From the President’s Desk



Sister Joyce Lehman • President, Sisters of the Precious Blood

These days of late spring and early summer are wonderful times of the year. There is a lushness in the green: things are still fresh, crisp, clean and varied. Plants and trees cycle through their bloom times offering white and pink and lavender, red and yellow and orange and purple. Light green growth pushes out of the tips of bushes and trees until with time it mellows to look like the rest. Eventually, either our eyes begin to gloss over the differences and the greens do begin to look alike, or the dust generated by nature and human industry buffers the difference into sameness.

If we get, or take, the chance to really look around ourselves as spring morphs into summer, we also see crops in the fields struggling through the first growth spurts, jockeying with each other for the necessary water and nutrients to develop, mature and become food on our tables. If we’re lucky we might also see young calves dancing beside their mothers, or impossibly white, knock-kneed lambs gazing quizzically at our cars as we drive past.

All this new life reminds us that death cannot win in the end. What had appeared lifeless and unproductive just a few months ago is now burgeoning with life. God has a plan for the natural world. Human beings are part of that plan and we thrive most when we cooperate with nature’s rhythms.

In the first creation story in the book of Genesis, God tells Adam and Eve that they should “fill the earth and subdue it … have dominion over the fish … the birds … and all living things.” In the second creation story in chapter two, God settles Adam in the garden to “cultivate it and care for it.” In that same story, before providing a mate for Adam, God brings the animals to him who then gives each of them a name, thus establishing a relationship with them.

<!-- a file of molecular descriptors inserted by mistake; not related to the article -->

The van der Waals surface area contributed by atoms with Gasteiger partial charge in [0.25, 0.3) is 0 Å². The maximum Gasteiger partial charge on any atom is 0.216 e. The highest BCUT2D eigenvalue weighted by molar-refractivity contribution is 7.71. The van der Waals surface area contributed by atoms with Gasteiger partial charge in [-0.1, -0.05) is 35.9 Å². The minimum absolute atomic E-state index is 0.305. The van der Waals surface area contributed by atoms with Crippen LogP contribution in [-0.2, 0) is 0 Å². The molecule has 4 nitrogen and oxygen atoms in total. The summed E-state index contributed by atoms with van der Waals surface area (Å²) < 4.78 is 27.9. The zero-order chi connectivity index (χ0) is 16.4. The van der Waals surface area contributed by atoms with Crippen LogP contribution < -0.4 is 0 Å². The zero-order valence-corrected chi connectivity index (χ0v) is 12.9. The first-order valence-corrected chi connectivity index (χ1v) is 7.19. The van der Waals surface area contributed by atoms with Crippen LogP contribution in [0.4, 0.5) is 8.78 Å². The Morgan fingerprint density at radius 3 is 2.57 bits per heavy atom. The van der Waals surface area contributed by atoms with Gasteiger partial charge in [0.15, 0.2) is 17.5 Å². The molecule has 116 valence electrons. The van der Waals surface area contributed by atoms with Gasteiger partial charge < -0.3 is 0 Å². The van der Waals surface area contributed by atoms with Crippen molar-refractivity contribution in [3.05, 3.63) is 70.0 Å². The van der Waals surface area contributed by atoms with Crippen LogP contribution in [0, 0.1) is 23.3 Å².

The dynamics in the two stories offer two views of our relationship with non-human creation. We can see ourselves either as dominators or as caretakers. A temptation if we understand dominion to mean domination or “control over” leads us to do so for personal satisfaction or gain. We disrupt nature’s cycles, create organisms that we believe enhance human life by providing greater profit, and assume we will ultimately win over nature and control it. Dominion might also mean “to govern for the common good,” in which case we would care for the planet so that not only we, but also it would thrive.

When we see ourselves as caretakers or stewards, we enter into a relationship with nature, cherishing what we have been entrusted with and respecting its cycles and rhythms by living within their limitations as well as their strengths. We are careful so that what we are doing does not violate the air, the land or the waters that sustain our life and the life of all living things.

If we pay attention and reflect on the history of our planet, we begin to see that nature has a way of correcting what has been done to it by adapting and evolving. God has placed deep within nature an indomitable urge for fostering life. If humanity does not destroy itself first, God’s natural world may end up “spitting us out,” as one scientist puts it, by generating an atmosphere in which human beings are incapable of living but to which nature can acclimatize and adapt.

As we look around ourselves and enjoy God’s gifts to us given through the natural world, maybe we can take a moment to ask ourselves how we see ourselves in that world … as one who dominates and subdues or as one who stewards and is in relationship with. Whichever way we relate to this gift of God, may we never cease to thank God in appreciation and gratitude.

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